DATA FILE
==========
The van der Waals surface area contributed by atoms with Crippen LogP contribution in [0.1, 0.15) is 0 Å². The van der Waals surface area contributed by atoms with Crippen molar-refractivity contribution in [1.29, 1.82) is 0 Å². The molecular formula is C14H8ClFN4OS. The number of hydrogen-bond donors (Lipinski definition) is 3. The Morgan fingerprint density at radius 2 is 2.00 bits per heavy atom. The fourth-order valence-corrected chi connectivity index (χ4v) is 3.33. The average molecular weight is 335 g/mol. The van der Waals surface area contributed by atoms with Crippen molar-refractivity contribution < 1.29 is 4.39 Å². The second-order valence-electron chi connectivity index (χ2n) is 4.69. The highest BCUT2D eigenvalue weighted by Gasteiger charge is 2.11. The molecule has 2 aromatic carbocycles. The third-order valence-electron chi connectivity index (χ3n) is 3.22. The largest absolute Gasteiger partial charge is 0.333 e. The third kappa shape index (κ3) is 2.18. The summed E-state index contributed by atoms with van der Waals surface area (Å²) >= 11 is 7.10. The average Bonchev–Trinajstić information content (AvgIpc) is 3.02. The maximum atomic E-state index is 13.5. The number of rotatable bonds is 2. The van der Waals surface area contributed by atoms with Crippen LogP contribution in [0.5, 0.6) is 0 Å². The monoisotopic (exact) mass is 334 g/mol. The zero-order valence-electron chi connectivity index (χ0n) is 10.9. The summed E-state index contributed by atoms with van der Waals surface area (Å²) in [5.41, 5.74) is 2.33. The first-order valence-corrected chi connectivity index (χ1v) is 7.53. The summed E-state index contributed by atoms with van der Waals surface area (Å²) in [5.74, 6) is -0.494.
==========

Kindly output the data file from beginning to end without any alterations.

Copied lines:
The van der Waals surface area contributed by atoms with Crippen LogP contribution in [0.1, 0.15) is 0 Å². The van der Waals surface area contributed by atoms with Crippen molar-refractivity contribution in [1.29, 1.82) is 0 Å². The molecular formula is C14H8ClFN4OS. The number of hydrogen-bond donors (Lipinski definition) is 3. The Morgan fingerprint density at radius 2 is 2.00 bits per heavy atom. The fourth-order valence-corrected chi connectivity index (χ4v) is 3.33. The average molecular weight is 335 g/mol. The van der Waals surface area contributed by atoms with Crippen molar-refractivity contribution < 1.29 is 4.39 Å². The second-order valence-electron chi connectivity index (χ2n) is 4.69. The highest BCUT2D eigenvalue weighted by Gasteiger charge is 2.11. The molecule has 2 aromatic carbocycles. The third-order valence-electron chi connectivity index (χ3n) is 3.22. The largest absolute Gasteiger partial charge is 0.333 e. The third kappa shape index (κ3) is 2.18. The summed E-state index contributed by atoms with van der Waals surface area (Å²) >= 11 is 7.10. The average Bonchev–Trinajstić information content (AvgIpc) is 3.02. The maximum atomic E-state index is 13.5. The number of rotatable bonds is 2. The van der Waals surface area contributed by atoms with Crippen LogP contribution in [0.5, 0.6) is 0 Å². The monoisotopic (exact) mass is 334 g/mol. The zero-order valence-electron chi connectivity index (χ0n) is 10.9. The summed E-state index contributed by atoms with van der Waals surface area (Å²) in [5.41, 5.74) is 2.33. The first-order valence-corrected chi connectivity index (χ1v) is 7.53. The summed E-state index contributed by atoms with van der Waals surface area (Å²) in [5.74, 6) is -0.494.